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Can Transport Industry Keep Pace With Amazon

Can Transport Industry Keep Pace With Amazon’s Giant, Innovative Steps?

INSIGHTS ABOUT THE NEWS - Amazon.com’s retail popularity just keeps growing as the company searches for ways to make ordering online even easier. Amazon is no longer just books.

Harvard Business Review says “the Amazon-Whole Foods deal means every other retailer’s three-year plan is obsolete. Amazon’s greatest competitive advantage is not its e-commerce network; it is its innovation engine”

Amazon’s proposed $13.7bn deal to acquire Whole Foods is a retail game changer, states The Main Report Business Alert. Here are some things to think about:

This is about more than just supermarkets - this impacts all of retail. The Whole Foods deal is huge - the biggest we’ve seen in retail in quite some time but it is likely not the last for Amazon. The online giant could take on a really big company like Target if they want to challenge Walmart directly.

Omnichannel or seamless retail is here to stay. Retailers cannot survive solely through e-commerce or only through bricks and mortar – it must be a combination of both. This will be an enormous task for retailers to accomplish. Sadly, many will not make this transition. The stakes have been raised.

Grocery home delivery is still economically problematic. Getting groceries to consumers’ homes remains expensive and problematic. Without charging the consumers a reasonable premium, these businesses will struggle to make money. The economics of pick-up are much better, however, and Amazon just gained a very large and convenient network.

Supermarkets will be under great pressure to reinvent themselves. Margins will be under pressure and we will likely see more M&A activity as they figure out their next steps. The old standbys - better service, better fresh food, more foodservice options - will be mission critical as the centre store faces unprecedented pressures.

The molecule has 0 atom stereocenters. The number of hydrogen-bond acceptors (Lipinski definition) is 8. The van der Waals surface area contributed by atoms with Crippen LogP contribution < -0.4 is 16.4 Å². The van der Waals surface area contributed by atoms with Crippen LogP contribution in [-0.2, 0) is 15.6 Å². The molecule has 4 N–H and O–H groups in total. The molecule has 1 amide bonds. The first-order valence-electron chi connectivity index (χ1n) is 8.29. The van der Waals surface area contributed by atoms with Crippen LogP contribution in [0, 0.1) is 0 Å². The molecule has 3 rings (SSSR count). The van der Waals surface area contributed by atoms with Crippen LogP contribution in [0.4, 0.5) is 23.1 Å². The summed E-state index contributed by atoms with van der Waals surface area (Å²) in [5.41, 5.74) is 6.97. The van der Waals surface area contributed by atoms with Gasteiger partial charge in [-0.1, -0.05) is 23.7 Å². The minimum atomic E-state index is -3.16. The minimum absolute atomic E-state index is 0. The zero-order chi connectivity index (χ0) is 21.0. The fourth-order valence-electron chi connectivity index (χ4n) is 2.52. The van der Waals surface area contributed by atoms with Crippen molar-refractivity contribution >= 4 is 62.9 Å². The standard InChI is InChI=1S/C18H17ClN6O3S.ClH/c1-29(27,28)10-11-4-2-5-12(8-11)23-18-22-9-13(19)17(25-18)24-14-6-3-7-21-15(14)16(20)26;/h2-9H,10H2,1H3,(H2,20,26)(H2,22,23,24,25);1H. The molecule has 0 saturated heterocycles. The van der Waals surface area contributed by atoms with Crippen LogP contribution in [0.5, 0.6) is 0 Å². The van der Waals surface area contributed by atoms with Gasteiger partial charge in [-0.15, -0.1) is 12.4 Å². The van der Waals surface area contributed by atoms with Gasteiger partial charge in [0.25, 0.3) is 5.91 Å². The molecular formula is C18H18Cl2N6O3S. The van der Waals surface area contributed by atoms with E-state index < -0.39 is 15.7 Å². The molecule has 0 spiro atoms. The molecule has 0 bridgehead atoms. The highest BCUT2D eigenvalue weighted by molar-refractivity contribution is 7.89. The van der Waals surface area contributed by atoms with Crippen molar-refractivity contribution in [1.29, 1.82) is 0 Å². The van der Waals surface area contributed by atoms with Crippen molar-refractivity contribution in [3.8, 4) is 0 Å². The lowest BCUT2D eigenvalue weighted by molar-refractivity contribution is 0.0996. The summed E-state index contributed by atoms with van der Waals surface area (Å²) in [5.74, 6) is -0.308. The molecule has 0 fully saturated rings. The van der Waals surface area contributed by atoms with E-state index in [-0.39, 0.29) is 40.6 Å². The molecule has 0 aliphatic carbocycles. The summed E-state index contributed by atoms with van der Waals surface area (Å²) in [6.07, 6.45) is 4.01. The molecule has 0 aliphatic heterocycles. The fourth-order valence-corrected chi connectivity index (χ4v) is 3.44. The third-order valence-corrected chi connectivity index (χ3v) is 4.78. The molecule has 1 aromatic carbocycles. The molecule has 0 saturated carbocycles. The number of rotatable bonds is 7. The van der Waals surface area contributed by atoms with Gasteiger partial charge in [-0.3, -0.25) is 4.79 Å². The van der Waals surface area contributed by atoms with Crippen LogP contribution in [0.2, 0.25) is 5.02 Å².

Disruptive models will be challenged. Meal providers need to find retail partners as a way to bring down customer acquisition costs, marketing spend and they will need to develop more convenient and cost effective supply chain alternatives.

Employing self-driving vehicles to move and organise items at Amazon hubs could let human employees focus on more important matters.The more than 460 Whole Foods stores in the US, Canada and the UK could be turned into distribution hubs. Amazon will acquire 400-plus prime locations.

In its favour, Amazon has long been taking steps so that it won’t need to rely on third parties such as UPS, FedEX, or the Postal Service for deliveries. A patent it has filed outlines the company's vision for vertical drone delivery hives which could be used in urban centres.

While Amazon is likely to throw its weight into establishing a big Australian footprint, it has made no mention of NZ. The economies of scale that favour its operations in Australia are unlikely to be easily realisable in our much smaller, more sparsely populated nation.


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